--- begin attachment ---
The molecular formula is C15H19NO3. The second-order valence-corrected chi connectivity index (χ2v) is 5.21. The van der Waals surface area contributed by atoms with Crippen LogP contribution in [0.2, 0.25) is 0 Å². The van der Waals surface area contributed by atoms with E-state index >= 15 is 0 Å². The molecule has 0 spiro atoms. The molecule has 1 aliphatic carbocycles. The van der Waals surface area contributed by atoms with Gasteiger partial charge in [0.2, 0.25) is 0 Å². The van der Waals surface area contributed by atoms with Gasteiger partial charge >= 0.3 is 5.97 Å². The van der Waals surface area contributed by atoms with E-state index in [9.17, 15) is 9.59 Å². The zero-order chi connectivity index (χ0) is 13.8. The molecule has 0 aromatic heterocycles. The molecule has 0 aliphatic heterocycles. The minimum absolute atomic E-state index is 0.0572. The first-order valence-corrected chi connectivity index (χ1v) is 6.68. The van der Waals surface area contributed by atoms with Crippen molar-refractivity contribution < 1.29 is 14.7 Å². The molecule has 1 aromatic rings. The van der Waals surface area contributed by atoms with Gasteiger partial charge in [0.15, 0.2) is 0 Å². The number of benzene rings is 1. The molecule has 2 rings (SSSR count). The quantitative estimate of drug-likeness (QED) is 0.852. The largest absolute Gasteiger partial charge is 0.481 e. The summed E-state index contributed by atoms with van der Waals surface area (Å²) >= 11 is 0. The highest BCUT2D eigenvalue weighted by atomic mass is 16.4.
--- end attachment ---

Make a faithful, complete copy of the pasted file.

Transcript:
The molecular formula is C15H19NO3. The second-order valence-corrected chi connectivity index (χ2v) is 5.21. The van der Waals surface area contributed by atoms with Crippen LogP contribution in [0.2, 0.25) is 0 Å². The van der Waals surface area contributed by atoms with E-state index >= 15 is 0 Å². The molecule has 0 spiro atoms. The molecule has 1 aliphatic carbocycles. The van der Waals surface area contributed by atoms with Gasteiger partial charge in [0.2, 0.25) is 0 Å². The van der Waals surface area contributed by atoms with Gasteiger partial charge >= 0.3 is 5.97 Å². The van der Waals surface area contributed by atoms with E-state index in [9.17, 15) is 9.59 Å². The zero-order chi connectivity index (χ0) is 13.8. The molecule has 0 aromatic heterocycles. The molecule has 0 aliphatic heterocycles. The minimum absolute atomic E-state index is 0.0572. The first-order valence-corrected chi connectivity index (χ1v) is 6.68. The van der Waals surface area contributed by atoms with Crippen molar-refractivity contribution < 1.29 is 14.7 Å². The molecule has 1 aromatic rings. The van der Waals surface area contributed by atoms with Gasteiger partial charge in [0.15, 0.2) is 0 Å². The number of benzene rings is 1. The molecule has 2 rings (SSSR count). The quantitative estimate of drug-likeness (QED) is 0.852. The largest absolute Gasteiger partial charge is 0.481 e. The summed E-state index contributed by atoms with van der Waals surface area (Å²) >= 11 is 0. The highest BCUT2D eigenvalue weighted by atomic mass is 16.4.